The α-olefin/vinyl aromatic monomer interpolymers of the present invention are characterized using carbon 13 NMR spectroscopy. The carbon 13 NMR spectra of ethylene/styrene interpolymers display signals in the chemical shift region 20 to 50 ppm as previously observed for pseudo random ethylene/styrene interpolymers such as those described in copending application Ser. No. 08/481,791 filed Jun. 7, 1995 (equivalent to WO 96/04290 published Feb. 15, 1996). These signals previously observed for the pseudo random interpolymers appear in the regions 25-26 ppm, 27-28 ppm, 29-31 ppm, 34-35 ppm, 36.5-37.5 ppm, and 45-47 ppm. In addition, peaks between 40-47 ppm are sometimes observed. These other peaks between 40 and 47 ppm are believed to be due to the ubiquitous polystyrene (aPS) which results from thermal polymerization of styrene monomer to give an amorphous material which is present as a blend with the ethylene/styrene copolymer. If aPS is present, its most prominent signal is near 41 ppm.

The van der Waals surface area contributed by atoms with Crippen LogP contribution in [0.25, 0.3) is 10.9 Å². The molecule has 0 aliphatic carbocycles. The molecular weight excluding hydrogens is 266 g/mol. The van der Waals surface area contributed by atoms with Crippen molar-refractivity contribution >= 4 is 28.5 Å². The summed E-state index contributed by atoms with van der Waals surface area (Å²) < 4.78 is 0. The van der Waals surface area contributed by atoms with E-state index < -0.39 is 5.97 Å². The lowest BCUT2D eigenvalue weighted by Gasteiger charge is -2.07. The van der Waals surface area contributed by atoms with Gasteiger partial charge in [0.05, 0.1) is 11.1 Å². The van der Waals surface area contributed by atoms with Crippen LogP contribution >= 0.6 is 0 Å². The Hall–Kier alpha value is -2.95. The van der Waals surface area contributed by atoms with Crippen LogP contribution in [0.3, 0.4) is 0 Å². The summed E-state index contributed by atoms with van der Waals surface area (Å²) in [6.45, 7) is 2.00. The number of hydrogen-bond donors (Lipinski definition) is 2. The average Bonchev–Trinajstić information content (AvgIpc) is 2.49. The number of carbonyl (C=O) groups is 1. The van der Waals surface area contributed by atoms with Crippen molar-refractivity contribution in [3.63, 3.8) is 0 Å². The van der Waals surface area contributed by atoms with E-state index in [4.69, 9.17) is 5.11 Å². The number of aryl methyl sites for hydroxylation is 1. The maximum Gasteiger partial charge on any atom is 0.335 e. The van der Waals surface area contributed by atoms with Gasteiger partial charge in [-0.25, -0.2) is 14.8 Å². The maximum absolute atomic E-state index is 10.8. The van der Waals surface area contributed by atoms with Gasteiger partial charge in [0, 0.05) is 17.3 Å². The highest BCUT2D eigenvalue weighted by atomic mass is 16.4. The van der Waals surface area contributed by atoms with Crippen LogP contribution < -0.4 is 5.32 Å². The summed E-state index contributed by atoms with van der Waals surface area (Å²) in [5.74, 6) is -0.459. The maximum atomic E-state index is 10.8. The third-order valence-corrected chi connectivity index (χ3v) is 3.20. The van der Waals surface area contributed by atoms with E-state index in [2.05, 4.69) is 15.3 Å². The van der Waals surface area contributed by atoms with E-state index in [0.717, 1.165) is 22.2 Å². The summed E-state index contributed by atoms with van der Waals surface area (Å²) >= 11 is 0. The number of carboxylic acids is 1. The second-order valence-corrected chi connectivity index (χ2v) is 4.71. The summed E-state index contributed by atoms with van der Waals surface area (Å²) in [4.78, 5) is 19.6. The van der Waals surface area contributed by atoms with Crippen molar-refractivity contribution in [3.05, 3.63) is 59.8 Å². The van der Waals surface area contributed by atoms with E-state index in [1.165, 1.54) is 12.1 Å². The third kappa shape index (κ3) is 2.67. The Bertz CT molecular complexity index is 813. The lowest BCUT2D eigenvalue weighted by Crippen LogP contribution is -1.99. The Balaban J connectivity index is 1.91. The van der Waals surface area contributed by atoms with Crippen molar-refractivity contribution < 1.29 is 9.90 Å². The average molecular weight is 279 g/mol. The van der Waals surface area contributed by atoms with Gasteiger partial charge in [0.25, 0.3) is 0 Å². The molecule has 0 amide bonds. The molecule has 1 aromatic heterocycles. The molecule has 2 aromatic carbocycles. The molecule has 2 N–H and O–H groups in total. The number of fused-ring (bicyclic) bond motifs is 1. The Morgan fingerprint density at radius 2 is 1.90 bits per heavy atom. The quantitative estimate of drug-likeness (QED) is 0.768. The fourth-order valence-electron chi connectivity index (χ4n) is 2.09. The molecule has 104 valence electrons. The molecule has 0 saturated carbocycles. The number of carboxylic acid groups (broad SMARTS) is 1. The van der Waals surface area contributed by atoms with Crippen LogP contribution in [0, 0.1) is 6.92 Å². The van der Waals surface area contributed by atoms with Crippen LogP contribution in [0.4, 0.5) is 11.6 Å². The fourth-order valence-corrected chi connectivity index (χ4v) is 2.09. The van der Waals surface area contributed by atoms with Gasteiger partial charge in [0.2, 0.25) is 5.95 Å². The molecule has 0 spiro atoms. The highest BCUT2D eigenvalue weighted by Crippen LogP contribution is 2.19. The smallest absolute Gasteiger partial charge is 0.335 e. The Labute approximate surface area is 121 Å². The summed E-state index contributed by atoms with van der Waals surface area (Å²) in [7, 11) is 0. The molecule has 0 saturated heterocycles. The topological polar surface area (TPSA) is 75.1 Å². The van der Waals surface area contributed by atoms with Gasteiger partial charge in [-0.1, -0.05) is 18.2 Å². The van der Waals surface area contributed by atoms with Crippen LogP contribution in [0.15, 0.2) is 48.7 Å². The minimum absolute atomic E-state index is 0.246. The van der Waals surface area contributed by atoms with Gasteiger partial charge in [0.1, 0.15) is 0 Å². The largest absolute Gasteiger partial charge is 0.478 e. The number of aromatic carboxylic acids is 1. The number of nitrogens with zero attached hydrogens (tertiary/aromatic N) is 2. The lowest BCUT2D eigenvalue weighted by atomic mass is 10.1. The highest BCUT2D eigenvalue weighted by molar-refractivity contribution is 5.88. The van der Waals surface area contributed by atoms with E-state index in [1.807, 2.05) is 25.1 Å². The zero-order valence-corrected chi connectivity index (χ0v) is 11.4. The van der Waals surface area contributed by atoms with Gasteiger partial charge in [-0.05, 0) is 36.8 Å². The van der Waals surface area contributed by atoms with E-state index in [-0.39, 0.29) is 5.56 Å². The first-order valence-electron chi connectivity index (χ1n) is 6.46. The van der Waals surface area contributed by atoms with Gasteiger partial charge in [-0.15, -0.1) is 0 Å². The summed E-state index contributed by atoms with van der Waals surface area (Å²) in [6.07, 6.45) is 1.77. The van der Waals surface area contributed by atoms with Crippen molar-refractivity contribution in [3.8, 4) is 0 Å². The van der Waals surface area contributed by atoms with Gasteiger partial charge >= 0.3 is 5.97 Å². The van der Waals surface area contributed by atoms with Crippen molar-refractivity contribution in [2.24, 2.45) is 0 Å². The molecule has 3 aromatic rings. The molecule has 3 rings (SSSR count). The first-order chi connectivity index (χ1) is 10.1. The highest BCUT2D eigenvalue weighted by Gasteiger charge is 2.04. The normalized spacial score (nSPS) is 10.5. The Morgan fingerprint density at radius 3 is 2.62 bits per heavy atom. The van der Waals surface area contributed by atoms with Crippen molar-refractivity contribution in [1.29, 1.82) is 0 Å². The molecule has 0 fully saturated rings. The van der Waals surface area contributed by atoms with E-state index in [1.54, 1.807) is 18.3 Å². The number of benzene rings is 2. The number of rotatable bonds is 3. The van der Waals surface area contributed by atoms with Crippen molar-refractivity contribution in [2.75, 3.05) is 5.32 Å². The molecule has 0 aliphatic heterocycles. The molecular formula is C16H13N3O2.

The ethylene/styrene interpolymers contain additional signals with intensities greater than three times the peak to peak noise. These signals appear in the chemical shift range 43.70-44.25 ppm, generally from 43.75-44.25 ppm and 38.0-38.5 ppm. Specifically, major peaks are observed at 44.1, 43.9 and 38.2 ppm. An Attached Proton Test (APT) NMR experiment indicates that the signals in the chemical shift region 43.70-44.25 ppm are methine carbons and the signals in the region 38.0-38.5 ppm are methylene carbons.